Social Media Is Damaging The Mental Health Of Pupils

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Is social media is damaging the mental health of pupils?

New research by ASCL (Association of School and College Leaders) reports that 9 out of 10 headteachers (95%) feel that social media use is damaging the mental health and wellbeing of young people – and that there is overwhelming support for new laws and regulation to keep children safe online.

On the 9th March 2018, ASCL surveyed 460 secondary school headteachers in England, Wales and Northern Ireland in January 2018. This blog provides a summary of the research. School leaders were asked about the impact on pupils of social media use over the past 12 months.

Research Statistics

  • 95% felt that the mental health and wellbeing of a proportion of their pupils had suffered as a result of social media use.
  • Almost all (459 respondents) had received reports of pupils being bullied on social media, with 40% saying that incidents were reported on a daily or weekly basis.
  • Almost all (457 respondents) had received reports of pupils encountering upsetting material on social media – such as sexual content, self-harm, bullying, or hate speech – with 27% saying incidents were reported on a daily or weekly basis.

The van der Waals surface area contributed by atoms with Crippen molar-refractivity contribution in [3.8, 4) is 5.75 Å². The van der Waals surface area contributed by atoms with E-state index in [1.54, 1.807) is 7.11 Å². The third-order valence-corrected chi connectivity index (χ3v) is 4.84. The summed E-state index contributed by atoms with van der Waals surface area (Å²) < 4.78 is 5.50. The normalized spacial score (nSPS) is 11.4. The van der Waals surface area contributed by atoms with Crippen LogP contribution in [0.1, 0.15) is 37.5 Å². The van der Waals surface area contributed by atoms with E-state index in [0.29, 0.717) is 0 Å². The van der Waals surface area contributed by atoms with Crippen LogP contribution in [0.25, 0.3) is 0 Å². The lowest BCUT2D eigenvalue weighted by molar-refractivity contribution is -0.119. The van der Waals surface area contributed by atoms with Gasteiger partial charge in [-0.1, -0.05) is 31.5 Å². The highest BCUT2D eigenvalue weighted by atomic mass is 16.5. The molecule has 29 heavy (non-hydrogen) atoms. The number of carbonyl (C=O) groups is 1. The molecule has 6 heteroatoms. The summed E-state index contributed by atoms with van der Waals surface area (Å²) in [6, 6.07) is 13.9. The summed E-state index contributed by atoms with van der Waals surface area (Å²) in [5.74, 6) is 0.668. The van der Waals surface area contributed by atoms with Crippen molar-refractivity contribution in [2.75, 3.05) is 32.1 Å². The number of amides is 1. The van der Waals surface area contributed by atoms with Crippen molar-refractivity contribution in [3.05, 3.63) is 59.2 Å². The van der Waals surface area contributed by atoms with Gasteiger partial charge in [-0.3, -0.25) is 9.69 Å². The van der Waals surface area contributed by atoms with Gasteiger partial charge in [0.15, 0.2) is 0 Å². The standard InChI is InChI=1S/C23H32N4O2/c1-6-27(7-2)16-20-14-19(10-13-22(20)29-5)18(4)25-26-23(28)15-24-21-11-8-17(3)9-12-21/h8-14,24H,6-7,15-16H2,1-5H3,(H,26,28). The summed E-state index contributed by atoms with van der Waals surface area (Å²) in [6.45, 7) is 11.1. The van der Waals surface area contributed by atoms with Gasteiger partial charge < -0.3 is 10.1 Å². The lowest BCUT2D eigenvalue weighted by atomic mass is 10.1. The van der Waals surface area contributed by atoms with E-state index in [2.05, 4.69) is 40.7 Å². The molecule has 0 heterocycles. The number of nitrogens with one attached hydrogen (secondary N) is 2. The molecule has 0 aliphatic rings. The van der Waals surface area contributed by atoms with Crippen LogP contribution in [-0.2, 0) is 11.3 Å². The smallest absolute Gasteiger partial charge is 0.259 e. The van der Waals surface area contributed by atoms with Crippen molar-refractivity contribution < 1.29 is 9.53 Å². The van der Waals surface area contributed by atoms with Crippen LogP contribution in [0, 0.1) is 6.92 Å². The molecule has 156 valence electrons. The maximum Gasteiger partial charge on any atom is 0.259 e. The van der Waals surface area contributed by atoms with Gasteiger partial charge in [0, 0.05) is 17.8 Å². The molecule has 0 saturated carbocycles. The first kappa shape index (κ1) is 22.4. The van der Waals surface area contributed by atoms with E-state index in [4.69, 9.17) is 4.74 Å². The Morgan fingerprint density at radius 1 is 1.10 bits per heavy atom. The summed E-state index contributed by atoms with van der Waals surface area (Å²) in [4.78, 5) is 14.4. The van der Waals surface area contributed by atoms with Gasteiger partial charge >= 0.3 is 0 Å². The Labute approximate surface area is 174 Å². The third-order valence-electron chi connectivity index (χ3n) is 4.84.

• 89% had received reports of pupils being approached by strangers on social media sites.
  • 93% had received reports of pupils experiencing low self-esteem as a result of seeing idealised images and experiences on social media, with 22% saying that pupils reported such feelings on a daily or weekly basis.
  • 96% had received reports of pupils missing out on sleep as a result of social media use, with 32% saying they received such reports on a daily or weekly basis.
  • Nine out of 10 headteachers (93%) said that new laws and regulation should be introduced to ensure social media sites keep children safe.
  • and 77% said the government and social media companies should produce more information for parents.

ASCL General Secretary Geoff Barton said:

Social media can be a force for good … but it also has a dark side … More must be done to protect young people so that they can enjoy social media safely and responsibly.

Download

You can download the data here and access the full article on ASCL.

@TeacherToolkit

In 2010, Ross Morrison McGill founded @TeacherToolkit from a simple Twitter account in which he rapidly became the 'most followed teacher on social media in the UK'. Today, he is currently a PGCE tutor and is researching 'social media and its influence on education policy' for his EdD at Cambridge University. In 2015, he was nominated for '500 Most Influential People in Britain' in The Sunday Times as one of the most influential in the field of education - he remains the only classroom teacher to feature to this day ... Sharing online as @TeacherToolkit, he rebuilt this website (c2008) into what you are now reading, as one of the 'most influential blogs on education in the UK', winning the number one spot at the UK Blog Awards (2018). Today, he is slowly building an online community of teachers ... In 1993, he started teaching and is an experienced school leader working in some of the toughest schools in London. He is also a former Teaching Awards winner for 'Teacher of the Year in a Secondary School, London' (2004) and has written several books on teaching (2013-2018). Read more...

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